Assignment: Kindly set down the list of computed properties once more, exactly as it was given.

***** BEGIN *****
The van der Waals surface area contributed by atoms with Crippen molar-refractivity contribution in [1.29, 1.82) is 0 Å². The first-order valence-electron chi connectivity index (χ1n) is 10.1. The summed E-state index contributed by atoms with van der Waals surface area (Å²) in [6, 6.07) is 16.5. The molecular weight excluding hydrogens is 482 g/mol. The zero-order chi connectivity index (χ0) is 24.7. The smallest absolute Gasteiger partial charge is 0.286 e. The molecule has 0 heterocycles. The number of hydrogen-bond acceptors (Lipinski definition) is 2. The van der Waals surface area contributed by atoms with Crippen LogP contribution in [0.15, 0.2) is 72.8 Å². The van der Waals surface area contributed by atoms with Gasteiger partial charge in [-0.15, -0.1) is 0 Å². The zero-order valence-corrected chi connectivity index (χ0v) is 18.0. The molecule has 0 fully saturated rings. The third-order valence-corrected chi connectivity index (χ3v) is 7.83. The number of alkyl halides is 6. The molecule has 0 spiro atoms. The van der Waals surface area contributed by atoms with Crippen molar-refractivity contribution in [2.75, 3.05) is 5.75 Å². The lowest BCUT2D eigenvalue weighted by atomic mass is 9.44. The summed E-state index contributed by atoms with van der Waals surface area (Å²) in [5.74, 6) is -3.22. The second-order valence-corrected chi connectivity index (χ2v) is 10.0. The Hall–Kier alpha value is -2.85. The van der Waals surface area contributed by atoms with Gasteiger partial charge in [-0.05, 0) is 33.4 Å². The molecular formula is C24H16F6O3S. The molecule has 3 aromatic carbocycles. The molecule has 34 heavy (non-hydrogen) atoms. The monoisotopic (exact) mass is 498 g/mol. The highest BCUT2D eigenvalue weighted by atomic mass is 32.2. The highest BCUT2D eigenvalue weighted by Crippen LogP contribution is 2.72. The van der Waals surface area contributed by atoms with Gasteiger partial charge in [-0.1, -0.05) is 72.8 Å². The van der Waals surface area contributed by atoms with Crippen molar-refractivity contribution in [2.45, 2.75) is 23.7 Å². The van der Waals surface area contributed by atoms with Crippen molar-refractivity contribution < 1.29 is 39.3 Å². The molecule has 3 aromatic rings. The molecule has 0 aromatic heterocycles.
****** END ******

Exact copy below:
The van der Waals surface area contributed by atoms with Crippen molar-refractivity contribution in [1.29, 1.82) is 0 Å². The first-order valence-electron chi connectivity index (χ1n) is 10.1. The summed E-state index contributed by atoms with van der Waals surface area (Å²) in [6, 6.07) is 16.5. The molecular weight excluding hydrogens is 482 g/mol. The zero-order chi connectivity index (χ0) is 24.7. The smallest absolute Gasteiger partial charge is 0.286 e. The molecule has 0 heterocycles. The number of hydrogen-bond acceptors (Lipinski definition) is 2. The van der Waals surface area contributed by atoms with Crippen LogP contribution in [0.15, 0.2) is 72.8 Å². The van der Waals surface area contributed by atoms with Gasteiger partial charge in [-0.15, -0.1) is 0 Å². The zero-order valence-corrected chi connectivity index (χ0v) is 18.0. The molecule has 0 fully saturated rings. The third-order valence-corrected chi connectivity index (χ3v) is 7.83. The number of alkyl halides is 6. The molecule has 0 spiro atoms. The van der Waals surface area contributed by atoms with Crippen molar-refractivity contribution in [2.75, 3.05) is 5.75 Å². The lowest BCUT2D eigenvalue weighted by atomic mass is 9.44. The summed E-state index contributed by atoms with van der Waals surface area (Å²) in [5.74, 6) is -3.22. The second-order valence-corrected chi connectivity index (χ2v) is 10.0. The Hall–Kier alpha value is -2.85. The van der Waals surface area contributed by atoms with Gasteiger partial charge in [-0.05, 0) is 33.4 Å². The molecular formula is C24H16F6O3S. The molecule has 3 aromatic carbocycles. The molecule has 34 heavy (non-hydrogen) atoms. The monoisotopic (exact) mass is 498 g/mol. The highest BCUT2D eigenvalue weighted by atomic mass is 32.2. The highest BCUT2D eigenvalue weighted by Crippen LogP contribution is 2.72. The van der Waals surface area contributed by atoms with Gasteiger partial charge in [-0.1, -0.05) is 72.8 Å². The van der Waals surface area contributed by atoms with Crippen molar-refractivity contribution in [2.45, 2.75) is 23.7 Å². The van der Waals surface area contributed by atoms with Crippen molar-refractivity contribution < 1.29 is 39.3 Å². The molecule has 3 aromatic rings. The molecule has 0 aromatic heterocycles.